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Friday, January 1, 2016

The Oil Spill of Our Words

This morning I woke up feeling such compassion and peace that I nearly cried. Why? Because I am blessed to live in America where we are gifted with the absolute splendor of the natural world plus cultural opportunities and freedom. 
Sadly, I nearly cried again in the next few hours as I read the words of so many people, people I know and had hoped to form community with, who seem to have vitriol spilling out of them. They are awash in a constant turmoil of religious fervor and what they believe patriotism to exclusively be. And this zeal too often emerges as acerbic ridicule of people or enclaves or cultures, as the bitter criticism that heaps blame upon the other, upon someone who doesn’t think like they do. 
I understand the fear and anger, I'm intimately familiar with them, but scathing or derogatory remarks incite vitriol rather than invite tolerance or mercy toward our common need for safety and peace. How do we use our words to respond with healing intention to this acidic oil spill spreading throughout our families and communities? How do we mend the cracked and broken channels of emotion erupting from within that are in direct reaction to the eruptions of threat and violence we see coming toward us? 
I know my reflection upon this arises partially out of an audio interview I listened to a while back wherein naturalist and author Terry Tempest Williams said at one point that: 

“And I was thinking, what is vitriol? What does it mean? And I actually looked it up and it was fascinating because it means an allusion to the corrosive properties of vitriol, which is a strong corrosive acid linked to sulfuric acid, clear, colorless, oily, water-soluble liquid that is produced from sulfur dioxide. Which I thought was interesting, which is the toxic waste that comes from burning coal, used chiefly in the manufacturing of fertilizer, chemicals, drugs, explosives, and petroleum refining. And I thought, well, this is really interesting. Because I think that the conversations that we so often have, and I have to tell you, you know, I don't have to go anywhere but my own family dinner table to find the seed bed of this, both the highest use of language and the lowest use of language with real vitriol, because the people around our dinner table and our extended family do not all think the same. So I have no illusion that we all have this common ground. You know, we have to really fight for that around our household. And we always have.”*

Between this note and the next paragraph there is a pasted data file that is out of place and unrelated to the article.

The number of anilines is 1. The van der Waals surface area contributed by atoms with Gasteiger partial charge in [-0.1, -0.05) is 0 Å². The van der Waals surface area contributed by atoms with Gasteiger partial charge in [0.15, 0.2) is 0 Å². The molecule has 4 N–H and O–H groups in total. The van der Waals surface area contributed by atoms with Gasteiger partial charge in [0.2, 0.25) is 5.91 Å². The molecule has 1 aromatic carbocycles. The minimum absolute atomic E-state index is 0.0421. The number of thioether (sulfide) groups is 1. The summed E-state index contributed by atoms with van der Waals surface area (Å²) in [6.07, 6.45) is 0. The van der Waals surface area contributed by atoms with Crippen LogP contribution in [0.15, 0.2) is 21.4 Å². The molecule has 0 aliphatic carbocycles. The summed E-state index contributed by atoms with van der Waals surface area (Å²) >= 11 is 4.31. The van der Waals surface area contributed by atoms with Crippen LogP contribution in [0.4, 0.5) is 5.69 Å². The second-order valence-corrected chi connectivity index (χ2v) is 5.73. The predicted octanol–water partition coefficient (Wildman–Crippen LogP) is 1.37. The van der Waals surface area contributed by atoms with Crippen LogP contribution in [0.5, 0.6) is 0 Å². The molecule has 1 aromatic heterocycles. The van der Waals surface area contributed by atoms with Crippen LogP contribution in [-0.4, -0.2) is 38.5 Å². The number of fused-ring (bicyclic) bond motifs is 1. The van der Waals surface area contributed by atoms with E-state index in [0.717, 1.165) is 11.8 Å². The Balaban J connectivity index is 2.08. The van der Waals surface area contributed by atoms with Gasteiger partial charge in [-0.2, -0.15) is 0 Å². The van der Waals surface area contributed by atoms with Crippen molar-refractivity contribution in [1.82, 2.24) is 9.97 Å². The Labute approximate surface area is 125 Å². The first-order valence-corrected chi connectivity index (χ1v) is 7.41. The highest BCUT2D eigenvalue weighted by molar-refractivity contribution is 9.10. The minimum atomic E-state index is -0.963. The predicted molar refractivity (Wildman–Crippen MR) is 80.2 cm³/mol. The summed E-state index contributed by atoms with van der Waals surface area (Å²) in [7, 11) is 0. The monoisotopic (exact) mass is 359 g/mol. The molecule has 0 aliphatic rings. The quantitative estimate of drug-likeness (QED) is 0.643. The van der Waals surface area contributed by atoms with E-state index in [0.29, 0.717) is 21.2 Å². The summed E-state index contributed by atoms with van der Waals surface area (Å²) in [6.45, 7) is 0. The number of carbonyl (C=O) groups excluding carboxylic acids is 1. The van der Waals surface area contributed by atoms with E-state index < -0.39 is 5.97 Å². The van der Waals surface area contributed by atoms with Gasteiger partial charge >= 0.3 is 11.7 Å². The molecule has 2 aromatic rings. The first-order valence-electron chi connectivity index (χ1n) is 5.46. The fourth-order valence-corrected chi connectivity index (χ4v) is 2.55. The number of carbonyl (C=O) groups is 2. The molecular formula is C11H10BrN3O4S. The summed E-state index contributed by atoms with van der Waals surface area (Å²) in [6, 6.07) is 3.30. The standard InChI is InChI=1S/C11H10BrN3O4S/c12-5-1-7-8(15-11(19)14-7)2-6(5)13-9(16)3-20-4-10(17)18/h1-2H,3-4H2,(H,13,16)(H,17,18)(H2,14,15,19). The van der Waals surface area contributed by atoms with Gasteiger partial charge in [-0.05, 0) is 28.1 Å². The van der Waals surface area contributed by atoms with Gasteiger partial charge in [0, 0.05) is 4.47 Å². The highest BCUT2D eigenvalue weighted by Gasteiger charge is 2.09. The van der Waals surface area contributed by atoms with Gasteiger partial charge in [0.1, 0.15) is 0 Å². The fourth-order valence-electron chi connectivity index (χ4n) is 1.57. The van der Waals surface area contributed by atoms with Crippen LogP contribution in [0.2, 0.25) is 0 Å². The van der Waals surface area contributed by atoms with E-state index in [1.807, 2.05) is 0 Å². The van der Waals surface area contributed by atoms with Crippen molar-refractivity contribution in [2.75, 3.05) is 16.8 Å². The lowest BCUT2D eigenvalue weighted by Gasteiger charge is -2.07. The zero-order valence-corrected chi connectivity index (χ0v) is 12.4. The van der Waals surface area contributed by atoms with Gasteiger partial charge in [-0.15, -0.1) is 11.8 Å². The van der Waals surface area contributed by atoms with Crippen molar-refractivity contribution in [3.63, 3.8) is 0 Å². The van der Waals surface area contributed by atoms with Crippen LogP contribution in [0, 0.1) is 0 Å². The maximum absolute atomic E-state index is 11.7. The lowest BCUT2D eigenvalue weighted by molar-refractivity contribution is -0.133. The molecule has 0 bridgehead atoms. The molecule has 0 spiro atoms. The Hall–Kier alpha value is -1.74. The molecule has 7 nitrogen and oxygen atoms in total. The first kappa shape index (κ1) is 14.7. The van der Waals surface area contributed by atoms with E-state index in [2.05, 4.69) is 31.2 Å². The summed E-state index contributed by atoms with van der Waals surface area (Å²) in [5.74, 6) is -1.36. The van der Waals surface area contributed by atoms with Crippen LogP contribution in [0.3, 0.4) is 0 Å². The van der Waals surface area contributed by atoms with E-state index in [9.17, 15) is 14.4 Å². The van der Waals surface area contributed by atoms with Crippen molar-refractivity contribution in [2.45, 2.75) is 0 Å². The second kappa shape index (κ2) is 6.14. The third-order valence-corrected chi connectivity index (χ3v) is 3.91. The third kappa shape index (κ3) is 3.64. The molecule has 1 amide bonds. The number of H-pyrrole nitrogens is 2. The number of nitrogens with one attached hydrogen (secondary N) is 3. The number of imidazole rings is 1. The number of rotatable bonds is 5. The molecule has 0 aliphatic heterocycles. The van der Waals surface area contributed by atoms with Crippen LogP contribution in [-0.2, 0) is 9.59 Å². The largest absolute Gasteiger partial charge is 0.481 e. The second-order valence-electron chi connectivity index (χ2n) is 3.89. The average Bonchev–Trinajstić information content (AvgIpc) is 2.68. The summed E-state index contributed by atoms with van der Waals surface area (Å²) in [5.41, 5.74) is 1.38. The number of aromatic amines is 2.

Williams talked about her journey to see the residual effects of the Gulf oil spill (she wrote a piece on that called “The Gulf Between Us”**) and also relates this to the feeling of being caught in the middle because we need something, such as oil, but also are diminished and shamed by what our own desire and need has done to the planet and myriad diverse cultures. 
So, how do we create balance? How do we embrace the other while holding our own center point of integrity and faith? How do we return with awareness, repeatedly, to our own culpability in the current chaos and crises? How do we not blame the other…the other person, the other side, the other country? Not easy questions, I know. 
One thing I can do, to begin within, is try to carefully watch my words, because they can’t be taken back, and because vitriolic words taint, tarnish, and can even potentially destroy all that we hold dear when they escalate actions toward violence. Thankfully, by grace, words can also heal and hearten the weary or fearful or angry, leading to compassion and the ability to embrace the other and to peaceful resolutions or, as Parker Palmer said recently, to revolutions, in "Five New Year's Revolutions." 
And this gives me hope...
Happy New Year and May We Know Peace on Earth.


*Terry Tempest Williams. “TheVitality of the Struggle.” On Being with Krista Tippett. July 19, 2012. < http://www.onbeing.org/program/vitality-struggle/233 >

** Terry Tempest Williams. “The Gulf Between Us.” Orion Magazine. < https://orionmagazine.org/article/the-gulf-between-us/ >

1 comment:

  1. Thoughtful words. And a good reminder that words can be harmful and we should wield them carefully. A happy New Year to you, Darla!


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